Mary K. Armstrong, a longtime Muhlenberg County educator, was inducted Tuesday (March 3) into the Gov. Louie B. Nunn Kentucky Teacher Hall of Fame.
“The whole thing has been great. It’s too glamorous for me because I’m just a country girl. I didn’t expect all this,” Armstrong, 95, said after an induction ceremony at the Capitol Rotunda that included family, friends, state officials and others. (More: View from the Hill segment on the induction ceremony.)
WKU President Gary Ransdell called Armstrong “a very special teacher who has left a long and distinguished mark in the state of Kentucky.”
Armstrong, who began her teaching career in 1940, spent more than 40 years as a teacher in Muhlenberg County before retiring in 1999. She remained active in the Muhlenberg County School District as a substitute teacher until 2011, when she was 91.
Gov. Steve Beshear said Armstrong “has touched literally thousands and thousands of students’ lives. Good teachers like Mary Armstrong do make a difference for children in our state.”
Gov. Beshear and Dr. Tommy Floyd, chief of staff for the Kentucky Department of Education, presented Armstrong with her Hall of Fame award. Senate President Pro Tem David Givens of Greensburg and Rep. Derrick Graham of Frankfort, chairman of the House Education Committee, represented Senate and House leadership at the induction ceremony. Rep. Brent Yonts of Greenville presented Armstrong with a citation recognizing her for years of service and dedication to education as well as her community, state and nation.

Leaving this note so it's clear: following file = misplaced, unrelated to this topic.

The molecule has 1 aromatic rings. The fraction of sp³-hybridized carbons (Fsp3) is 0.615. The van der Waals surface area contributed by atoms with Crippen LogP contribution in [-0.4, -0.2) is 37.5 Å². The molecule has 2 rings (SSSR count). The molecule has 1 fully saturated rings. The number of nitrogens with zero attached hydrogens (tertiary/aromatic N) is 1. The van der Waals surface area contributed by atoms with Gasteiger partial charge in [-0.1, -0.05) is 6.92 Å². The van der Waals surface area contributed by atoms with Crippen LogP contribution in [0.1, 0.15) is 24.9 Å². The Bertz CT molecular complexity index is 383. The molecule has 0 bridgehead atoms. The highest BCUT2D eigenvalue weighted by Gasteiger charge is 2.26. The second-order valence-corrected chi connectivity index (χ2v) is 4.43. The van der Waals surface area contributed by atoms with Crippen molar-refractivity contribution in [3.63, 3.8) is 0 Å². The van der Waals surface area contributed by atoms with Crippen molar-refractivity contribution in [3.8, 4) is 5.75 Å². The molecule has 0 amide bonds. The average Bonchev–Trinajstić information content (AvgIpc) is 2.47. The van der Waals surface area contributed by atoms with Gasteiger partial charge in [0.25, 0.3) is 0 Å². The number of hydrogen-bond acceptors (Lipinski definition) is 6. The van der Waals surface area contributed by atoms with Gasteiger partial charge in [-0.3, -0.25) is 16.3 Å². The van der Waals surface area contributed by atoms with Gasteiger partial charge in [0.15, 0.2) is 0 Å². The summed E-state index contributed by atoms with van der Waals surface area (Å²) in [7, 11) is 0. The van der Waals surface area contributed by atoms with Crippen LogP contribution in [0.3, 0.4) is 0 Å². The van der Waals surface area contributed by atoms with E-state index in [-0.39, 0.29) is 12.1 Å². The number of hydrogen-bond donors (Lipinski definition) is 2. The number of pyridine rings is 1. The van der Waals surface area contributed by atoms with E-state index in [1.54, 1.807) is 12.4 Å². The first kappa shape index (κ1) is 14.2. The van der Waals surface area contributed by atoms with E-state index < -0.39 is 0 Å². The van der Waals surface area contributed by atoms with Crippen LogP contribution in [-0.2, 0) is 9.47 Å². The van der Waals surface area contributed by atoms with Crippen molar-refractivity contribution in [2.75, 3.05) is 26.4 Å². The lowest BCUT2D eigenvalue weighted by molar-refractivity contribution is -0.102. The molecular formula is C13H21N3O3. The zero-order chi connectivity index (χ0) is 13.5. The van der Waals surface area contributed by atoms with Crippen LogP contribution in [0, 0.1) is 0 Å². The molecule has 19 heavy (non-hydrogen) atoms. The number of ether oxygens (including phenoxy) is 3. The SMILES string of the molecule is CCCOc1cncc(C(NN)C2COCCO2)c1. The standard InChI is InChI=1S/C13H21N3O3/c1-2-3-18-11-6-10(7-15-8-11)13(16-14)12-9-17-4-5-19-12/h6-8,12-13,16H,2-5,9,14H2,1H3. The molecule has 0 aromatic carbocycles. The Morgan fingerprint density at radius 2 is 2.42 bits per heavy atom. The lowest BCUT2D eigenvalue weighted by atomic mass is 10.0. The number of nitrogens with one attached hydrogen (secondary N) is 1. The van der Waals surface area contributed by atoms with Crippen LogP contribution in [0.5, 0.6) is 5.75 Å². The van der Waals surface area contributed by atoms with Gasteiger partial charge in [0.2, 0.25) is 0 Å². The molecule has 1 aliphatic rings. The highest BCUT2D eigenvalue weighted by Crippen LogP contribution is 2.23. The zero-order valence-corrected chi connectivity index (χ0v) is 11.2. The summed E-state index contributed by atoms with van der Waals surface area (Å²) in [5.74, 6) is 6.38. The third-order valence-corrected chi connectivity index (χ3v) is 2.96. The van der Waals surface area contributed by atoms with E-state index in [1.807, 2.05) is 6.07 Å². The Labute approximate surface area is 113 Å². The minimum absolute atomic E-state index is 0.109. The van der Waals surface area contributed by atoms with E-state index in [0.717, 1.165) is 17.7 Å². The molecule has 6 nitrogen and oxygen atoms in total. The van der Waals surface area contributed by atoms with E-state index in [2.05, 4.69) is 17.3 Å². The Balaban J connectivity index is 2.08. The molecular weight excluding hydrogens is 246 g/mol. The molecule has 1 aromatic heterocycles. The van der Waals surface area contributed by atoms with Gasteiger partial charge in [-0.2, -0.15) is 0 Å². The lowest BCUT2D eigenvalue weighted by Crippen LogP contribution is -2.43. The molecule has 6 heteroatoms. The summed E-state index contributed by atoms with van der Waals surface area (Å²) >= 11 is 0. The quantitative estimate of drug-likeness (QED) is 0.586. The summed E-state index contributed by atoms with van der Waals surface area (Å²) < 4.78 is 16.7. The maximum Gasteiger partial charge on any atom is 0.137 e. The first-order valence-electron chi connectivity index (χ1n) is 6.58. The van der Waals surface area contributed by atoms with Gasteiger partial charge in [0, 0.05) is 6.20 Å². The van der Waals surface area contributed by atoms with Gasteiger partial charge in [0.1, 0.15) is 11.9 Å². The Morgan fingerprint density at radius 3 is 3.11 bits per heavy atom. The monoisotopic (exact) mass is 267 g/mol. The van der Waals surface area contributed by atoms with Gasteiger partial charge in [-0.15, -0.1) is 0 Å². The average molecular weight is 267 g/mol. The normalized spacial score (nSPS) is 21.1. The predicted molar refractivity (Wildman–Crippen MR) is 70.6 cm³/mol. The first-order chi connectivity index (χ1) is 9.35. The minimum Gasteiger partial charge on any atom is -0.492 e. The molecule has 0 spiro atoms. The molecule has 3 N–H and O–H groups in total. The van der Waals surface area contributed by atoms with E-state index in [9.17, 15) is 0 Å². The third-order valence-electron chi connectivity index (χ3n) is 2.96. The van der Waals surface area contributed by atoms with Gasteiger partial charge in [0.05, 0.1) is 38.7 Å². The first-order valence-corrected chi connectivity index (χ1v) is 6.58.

A native of McLean County, Armstrong said she grew up wanting to become a teacher. She began her career in Benton in a two-room school in 1940 and taught grades five through eight at Church Grove Elementary School until 1941.
Her teaching career was put on hold when she moved to Evansville, Indiana, and began working at Briggs Aircraft Factory during World War II. After marrying a WWII veteran and raising their two sons, Armstrong returned to college and to her teaching career.
In 1953, she began teaching at Bremen Elementary and continued to teach at the school until she retired in 1999. During her years as a teacher, she graduated from Western Kentucky University with a Bachelor of Science degree in 1958, earned a master’s degree in Guidance in 1962, earned a Standard Elementary degree in 1964, and completed her Rank I in 1977.
Throughout her career, Armstrong was actively involved in the Kentucky Education Association (KEA), National Education Association (NEA) and the Kentucky Teachers Retirement Association.
Debbie Mitchell, a retired teacher from Central City, helped nominate Armstrong for the Kentucky Teacher Hall of Fame. “I was honored to nominate such a knowledgeable woman,” she said. “She was a good teacher and touched a lot of lives.”
About the Kentucky Teacher Hall of Fame: The Gov. Louie B. Nunn Kentucky Teacher Hall of Fame was created in 2000 through a gift by former Gov. Nunn, who hoped to recognize the vital role that classroom teachers in Kentucky play in the education of young people and the positive impact education has on the state’s economy. WKU was selected as the home of the Kentucky Teacher Hall of Fame because of its more than 100-year history in teacher education. The first class was inducted in 2008. Inductees are chosen by a statewide selection committee. For information on how to nominate an outstanding educator, visit http://www.wku.edu/kythf/nominations.php
Contact: Tammy Spinks, (270) 745-4664